Defenseman Josh Gorges admitted that the fans are a big part of their success: “I think it’s always important to come out and meet the people that come watch us play. Without them we wouldn’t have a job and I think it’s important to have the same interaction that we do with everybody else.” Further, Habs goalie Carey Price indicated that Hockey Helps is a special organization because of its ability to help those in need: “It obviously helps a lot of people. And for us, it’s special to be able to give back. If you just look at the name ‘Hockey Helps,’ it’s a group of hockey players that are coming together to help a great cause.”

(Photo by Luke Orlando)
(Photo by Luke Orlando)

Power forward Max Pacioretty even agreed that he relished the opportunities he had to meet professional hockey players when he was a young boy: “(When I was a kid,) it was always exciting to see athletes, and to see people you look up to.” At the end of the day, fan favorite P.K. Subban spoke about his interaction with some of the fans at the event: “They were great. You could see that it got emotional for some fans who have maybe never met some of the players before. So that was cool to see, and to see some little kids that wanted to get their jerseys signed. I don’t think people understand how important it is for these kids. Some of them really look up to us as role models and when we can sign an autograph for them, it’s a huge deal.”

With a large percentage of the proceeds headed to the Montreal Children’s Hospital and to local schools, Habathon was a huge success. Wessley Perisa, the founder of Hockey Helps, acknowledged that his organization was ultimately designed with the primary focus of using hockey to benefit children who are less fortunate: “I’m hoping to raise a lot of funds for the Montreal Canadiens children’s foundation, and put a lot of smiles on the fans faces. They don’t get the opportunity to meet their players too often, and having this many together at one event is pretty special.” He also indicated that it was important for Hockey Helps to lure specific athletes, ones that are personable, and that want to be there: “We wanted to have big legends that the fans adore and appreciate. And for the current players, we wanted to have players that appreciate their fans, that bring their fans a lot of smiles, that take the time to shake hands, guys that are personable and take the time to sign autographs. Those are the type of guys that I like to bring to my events.” Finally, Perisa also acknowledged that it’s the organization’s long-term goal to generate a whole lot of money and awareness for people who need it: “(It’s a goal of mine) to raise a whole lot of money for a whole lot of important organizations and charities.”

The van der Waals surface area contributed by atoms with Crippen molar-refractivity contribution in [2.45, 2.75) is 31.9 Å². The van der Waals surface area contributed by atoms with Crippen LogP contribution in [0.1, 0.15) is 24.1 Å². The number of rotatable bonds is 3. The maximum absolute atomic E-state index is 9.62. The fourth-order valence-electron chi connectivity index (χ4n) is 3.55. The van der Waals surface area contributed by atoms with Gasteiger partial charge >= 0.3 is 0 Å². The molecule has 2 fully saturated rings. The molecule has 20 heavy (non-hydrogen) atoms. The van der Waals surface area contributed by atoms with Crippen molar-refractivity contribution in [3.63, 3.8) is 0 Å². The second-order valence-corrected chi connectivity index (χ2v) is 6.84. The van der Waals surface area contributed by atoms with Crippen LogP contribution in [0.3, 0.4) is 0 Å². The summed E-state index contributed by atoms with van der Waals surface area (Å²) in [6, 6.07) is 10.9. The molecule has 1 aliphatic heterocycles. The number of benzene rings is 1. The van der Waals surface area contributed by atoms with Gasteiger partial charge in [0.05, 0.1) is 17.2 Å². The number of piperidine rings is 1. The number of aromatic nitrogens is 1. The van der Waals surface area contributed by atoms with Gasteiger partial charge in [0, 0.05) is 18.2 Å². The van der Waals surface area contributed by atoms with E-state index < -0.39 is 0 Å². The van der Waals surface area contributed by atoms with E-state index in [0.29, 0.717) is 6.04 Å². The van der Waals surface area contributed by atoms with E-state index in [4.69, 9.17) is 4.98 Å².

When the event finally concluded at around five o’clock, all the fans left Place Vertu mall with huge smiles on their faces. And after hundreds of handshakes and autographs, people were beaming with joy upon meeting their heroes. As for the players, they themselves departed with smiles equally as big. Feeling as though they made a genuine difference in the community, it is safe to say that all involved were pleased with the response. With Habathon now in their rearview mirror, Canadiens players are now focused on another important task, capturing the franchises 25th Stanley Cup.

Did you attend Habathon? Send your photos to [email protected] and we’ll share them with Canadiens fans everywhere!